The Ebola virus crossed the border into Uganda from the Democratic Republic of Congo this week, killing a 5-year-old and his grandmother, according to the Ugandan Ministry of Health. Three additional cases were confirmed in that country yesterday, though the government has since announced the individuals found to have tested positive for the disease have been returned to the DRC.
Though the World Health Organization stopped short Friday from designating the outbreak an international health emergency, the agency called it an “extraordinary event, with risk of international spread.”
This latest Ebola epidemic, which began 10 months ago, has killed more than 1,400 people and infected over 2,100 individuals, making it the second-worst Ebola outbreak on record.
The disease entered Uganda when family members carrying the illness crossed over from the Democratic Republic of Congo using an unguarded footpath. Uganda has long prepared for the spread of the disease and moved quickly to identity people who had come into contact with those carrying the Ebola virus, and nearly 100 people are part of the contact tracing investigation, according to the Associated Press.
In addition to Uganda, other neighboring countries have also been making preparations to fight against the spread of Ebola, which is contagious via direct contact and bodily fluids. A confluence of factors have made it difficult to combat the spread of the disease within the DRC, including geographical access, political unrest, and violence directed towards aid workers and medical healthcare providers.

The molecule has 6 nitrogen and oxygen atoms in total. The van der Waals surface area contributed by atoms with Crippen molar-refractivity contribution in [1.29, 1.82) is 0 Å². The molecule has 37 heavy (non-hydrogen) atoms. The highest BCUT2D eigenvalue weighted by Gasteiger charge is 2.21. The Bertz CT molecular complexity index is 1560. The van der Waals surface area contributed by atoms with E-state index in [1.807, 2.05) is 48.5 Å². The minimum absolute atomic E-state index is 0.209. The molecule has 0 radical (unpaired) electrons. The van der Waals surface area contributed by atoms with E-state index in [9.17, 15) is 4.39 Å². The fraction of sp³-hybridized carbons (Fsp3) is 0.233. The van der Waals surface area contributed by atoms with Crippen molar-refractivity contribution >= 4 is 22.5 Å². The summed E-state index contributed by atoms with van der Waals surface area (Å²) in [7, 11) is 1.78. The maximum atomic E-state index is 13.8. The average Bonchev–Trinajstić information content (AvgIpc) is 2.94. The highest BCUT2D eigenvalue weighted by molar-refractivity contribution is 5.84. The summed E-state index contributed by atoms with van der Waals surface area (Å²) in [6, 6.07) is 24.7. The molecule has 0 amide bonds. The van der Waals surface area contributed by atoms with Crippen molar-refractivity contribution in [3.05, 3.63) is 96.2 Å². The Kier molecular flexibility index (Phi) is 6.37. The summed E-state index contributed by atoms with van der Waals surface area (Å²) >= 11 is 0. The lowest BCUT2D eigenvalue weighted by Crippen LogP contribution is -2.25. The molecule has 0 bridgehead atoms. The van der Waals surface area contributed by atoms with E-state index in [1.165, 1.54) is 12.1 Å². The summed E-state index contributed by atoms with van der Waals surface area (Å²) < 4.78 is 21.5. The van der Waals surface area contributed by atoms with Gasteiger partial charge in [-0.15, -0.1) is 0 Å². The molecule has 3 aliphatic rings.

The Ebola epidemic could continue, despite DRC’s long-standing experience with treating the lethal virus. The country was the site of the first outbreak after the disease was discovered in 1976, according to the U.S. Centers for Disease Control and Prevention.
Across the border in Yei, South Sudan, Dr. Timothy Isabu, medical director at the Evangelical Presbyterian Church Clinic, underwent training last fall to become a rapid response member, should Ebola appear in his country. Isabu’s organization requested personal protection equipment via Impact AO, a liaison that helps support local leaders around the world.
Direct Relief provided personal protection equipment last fall to clinics and the health ministry in DRC, and the medical aid shipped contained the most requested items to help combat Ebola, according to Direct Relief’s Kayla McCarthy, who leads Africa and Haiti Programs.
While the threat of Ebola looms, clinics in the region also have unmet everyday needs, and Direct Relief is working to support the health system with requested drugs, including a recent shipment of hypertension drugs bound for Bugoye Health Center in Uganda’s Kasese District.
“In general, they need basic primary care medicines: basic antibiotics, pain relievers, anti-fungal, bandages, gauze, and anti-malarials,” said Karinn Sammann, co-founder of Impact AO, referring to Dr. Isabu’s clinic and others in the region.